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Appalachian Trail through-hiker Earl Shaffer’s legend hikes on

York County native and William Penn Senior High School graduate Earl Shaffer is shown as far north and hikers can go on the Appalachian Trail, Mount Katahdin in Maine. Also of interest: Promoting York High’s achievers: ‘Grab that and run with it’ and People mag features York native as a ‘Hero Among Us’ and York County high school grads teach lessons in achievement on national stage and All York High achievers from the start.

Earl Shaffer was the first person to through-hike the Appalachian Trail. He hiked it again 50 years later, in 1998. He was about 80 years old.
The late York County native has become a celebrity, and his fame lives on even after an exhibit at the Smithsonian observed his accomplishments:

– He was recently selected as a charter member of the new Appalachian Trail Hall of Fame at the new Appalachian Trail Museum at Pine Grove Furnace State Park in Gardners, Adams County.
– The location for that museum, located in a 200-year-old grist mill, came at the suggestion of John Shaffer, Earl’s brother. Earl, who passed away in 2002, lived near the mill for many years. The site features the reconstructed Peters Mountain A.T. Shelter. Earl constructed six shelters on the trail in the 1950s and 1960s, and the Peter’s shelter was the last one that Earl built.
– An Earl Shaffer website touts his achievements. For example, it lists his papers at the Smithsonian. It tells how to order a postage stamp with his likeness. You can buy his journal from his 1998 hike, “Ode to the Appalachian Trail.” And you can purchase a CD of this poet, songwriter, singer’s performance: “Always in April.”
All this adds up to Earl Shaffer, a Renaissance man.
Point of contact
Boiling Springs, 25 miles from the city of York, is an easy point of contact with the Appalachian Trail, a possible destination point for this Fourth of July weekend.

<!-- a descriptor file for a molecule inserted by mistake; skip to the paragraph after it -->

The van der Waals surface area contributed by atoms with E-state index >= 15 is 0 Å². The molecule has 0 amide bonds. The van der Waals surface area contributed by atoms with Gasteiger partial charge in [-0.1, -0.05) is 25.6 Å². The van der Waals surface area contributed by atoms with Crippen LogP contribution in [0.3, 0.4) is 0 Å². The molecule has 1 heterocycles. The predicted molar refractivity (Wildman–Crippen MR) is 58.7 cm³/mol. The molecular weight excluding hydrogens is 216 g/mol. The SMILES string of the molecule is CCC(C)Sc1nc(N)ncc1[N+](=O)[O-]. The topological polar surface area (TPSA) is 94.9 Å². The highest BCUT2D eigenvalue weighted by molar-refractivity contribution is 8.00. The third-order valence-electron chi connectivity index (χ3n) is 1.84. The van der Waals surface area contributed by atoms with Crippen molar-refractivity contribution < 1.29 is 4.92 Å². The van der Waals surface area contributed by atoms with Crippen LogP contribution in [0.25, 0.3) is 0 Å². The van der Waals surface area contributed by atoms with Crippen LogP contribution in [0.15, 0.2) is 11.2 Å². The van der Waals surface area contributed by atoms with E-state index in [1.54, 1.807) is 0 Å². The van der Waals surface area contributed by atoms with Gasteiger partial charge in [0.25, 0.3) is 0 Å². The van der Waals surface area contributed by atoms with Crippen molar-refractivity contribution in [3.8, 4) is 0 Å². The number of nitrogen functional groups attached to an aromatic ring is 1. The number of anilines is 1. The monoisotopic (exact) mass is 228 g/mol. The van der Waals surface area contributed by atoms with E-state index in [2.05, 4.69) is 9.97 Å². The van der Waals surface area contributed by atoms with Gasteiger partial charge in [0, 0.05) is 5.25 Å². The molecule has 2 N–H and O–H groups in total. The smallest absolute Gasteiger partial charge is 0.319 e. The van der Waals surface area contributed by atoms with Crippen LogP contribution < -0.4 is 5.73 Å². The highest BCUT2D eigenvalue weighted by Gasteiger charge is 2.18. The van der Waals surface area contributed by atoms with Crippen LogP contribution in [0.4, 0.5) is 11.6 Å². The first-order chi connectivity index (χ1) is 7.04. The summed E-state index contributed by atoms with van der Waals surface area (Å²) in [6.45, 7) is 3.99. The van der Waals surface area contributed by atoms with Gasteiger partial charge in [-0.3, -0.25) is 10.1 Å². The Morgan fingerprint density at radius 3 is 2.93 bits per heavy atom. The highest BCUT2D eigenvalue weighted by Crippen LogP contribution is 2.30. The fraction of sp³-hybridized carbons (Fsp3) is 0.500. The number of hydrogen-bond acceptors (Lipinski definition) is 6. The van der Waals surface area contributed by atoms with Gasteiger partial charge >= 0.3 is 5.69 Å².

That Cumberland County town was recently named an Appalachian Trail Community.
At that time, South Middleton’s supervisor Bryan Gembusia, commented on the designation:

“South Middleton Township takes great pride in its natural landscape and vast amount of protected mountains and forest. The Appalachian Trail is not only a historic resource, but also a tourist attraction as well as a means to promote exercise and natural beauty. The South Middleton Township Supervisors take great pride in the designation of Boiling Springs as an Appalachian Trail Community.”

Appalachian Trail facts:

The ATC was founded in 1925 by volunteers and federal officials who were working to build a continuous footpath along the Appalachian Mountains. The A.T. is 2,181 miles in length from Maine to Georgia, making it the longest, continuously marked footpath in the world. Volunteers typically donate more than 200,000 hours a year on trail-related work. About 2 to 3 million visitors walk a portion of the A.T. each year. The ATC is focused solely on preserving and managing the A.T. to ensure that its vast natural beauty and priceless cultural heritage can be shared and enjoyed today, tomorrow, and for centuries to come. Appalachian Trail Conservancy.

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*Photo courtesy of Earl Shaffer Papers, Archives Center, National Museum of American History, Smithsonian Institution.